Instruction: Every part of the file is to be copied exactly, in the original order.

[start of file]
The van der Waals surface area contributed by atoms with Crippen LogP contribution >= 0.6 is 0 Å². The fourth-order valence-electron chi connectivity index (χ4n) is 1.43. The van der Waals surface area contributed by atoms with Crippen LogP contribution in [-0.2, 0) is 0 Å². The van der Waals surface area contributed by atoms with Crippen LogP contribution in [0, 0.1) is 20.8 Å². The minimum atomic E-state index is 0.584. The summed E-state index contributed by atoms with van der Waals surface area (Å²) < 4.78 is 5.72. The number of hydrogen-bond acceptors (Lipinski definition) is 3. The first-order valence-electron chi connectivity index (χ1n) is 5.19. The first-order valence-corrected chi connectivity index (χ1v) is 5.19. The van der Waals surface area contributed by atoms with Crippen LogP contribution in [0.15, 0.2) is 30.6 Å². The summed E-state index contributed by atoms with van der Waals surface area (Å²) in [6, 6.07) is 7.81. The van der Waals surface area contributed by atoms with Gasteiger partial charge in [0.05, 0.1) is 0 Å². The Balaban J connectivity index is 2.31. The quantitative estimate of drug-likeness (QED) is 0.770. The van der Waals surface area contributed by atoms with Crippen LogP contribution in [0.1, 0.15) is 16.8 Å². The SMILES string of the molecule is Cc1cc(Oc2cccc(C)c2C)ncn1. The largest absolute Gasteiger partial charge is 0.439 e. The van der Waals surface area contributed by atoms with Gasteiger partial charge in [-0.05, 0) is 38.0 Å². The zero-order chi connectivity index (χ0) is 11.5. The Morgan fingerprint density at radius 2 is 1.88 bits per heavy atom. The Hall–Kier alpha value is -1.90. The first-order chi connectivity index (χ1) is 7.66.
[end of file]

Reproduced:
The van der Waals surface area contributed by atoms with Crippen LogP contribution >= 0.6 is 0 Å². The fourth-order valence-electron chi connectivity index (χ4n) is 1.43. The van der Waals surface area contributed by atoms with Crippen LogP contribution in [-0.2, 0) is 0 Å². The van der Waals surface area contributed by atoms with Crippen LogP contribution in [0, 0.1) is 20.8 Å². The minimum atomic E-state index is 0.584. The summed E-state index contributed by atoms with van der Waals surface area (Å²) < 4.78 is 5.72. The number of hydrogen-bond acceptors (Lipinski definition) is 3. The first-order valence-electron chi connectivity index (χ1n) is 5.19. The first-order valence-corrected chi connectivity index (χ1v) is 5.19. The van der Waals surface area contributed by atoms with Crippen LogP contribution in [0.15, 0.2) is 30.6 Å². The summed E-state index contributed by atoms with van der Waals surface area (Å²) in [6, 6.07) is 7.81. The van der Waals surface area contributed by atoms with Gasteiger partial charge in [0.05, 0.1) is 0 Å². The Balaban J connectivity index is 2.31. The quantitative estimate of drug-likeness (QED) is 0.770. The van der Waals surface area contributed by atoms with Crippen LogP contribution in [0.1, 0.15) is 16.8 Å². The SMILES string of the molecule is Cc1cc(Oc2cccc(C)c2C)ncn1. The largest absolute Gasteiger partial charge is 0.439 e. The van der Waals surface area contributed by atoms with Gasteiger partial charge in [-0.05, 0) is 38.0 Å². The zero-order chi connectivity index (χ0) is 11.5. The Morgan fingerprint density at radius 2 is 1.88 bits per heavy atom. The Hall–Kier alpha value is -1.90. The first-order chi connectivity index (χ1) is 7.66.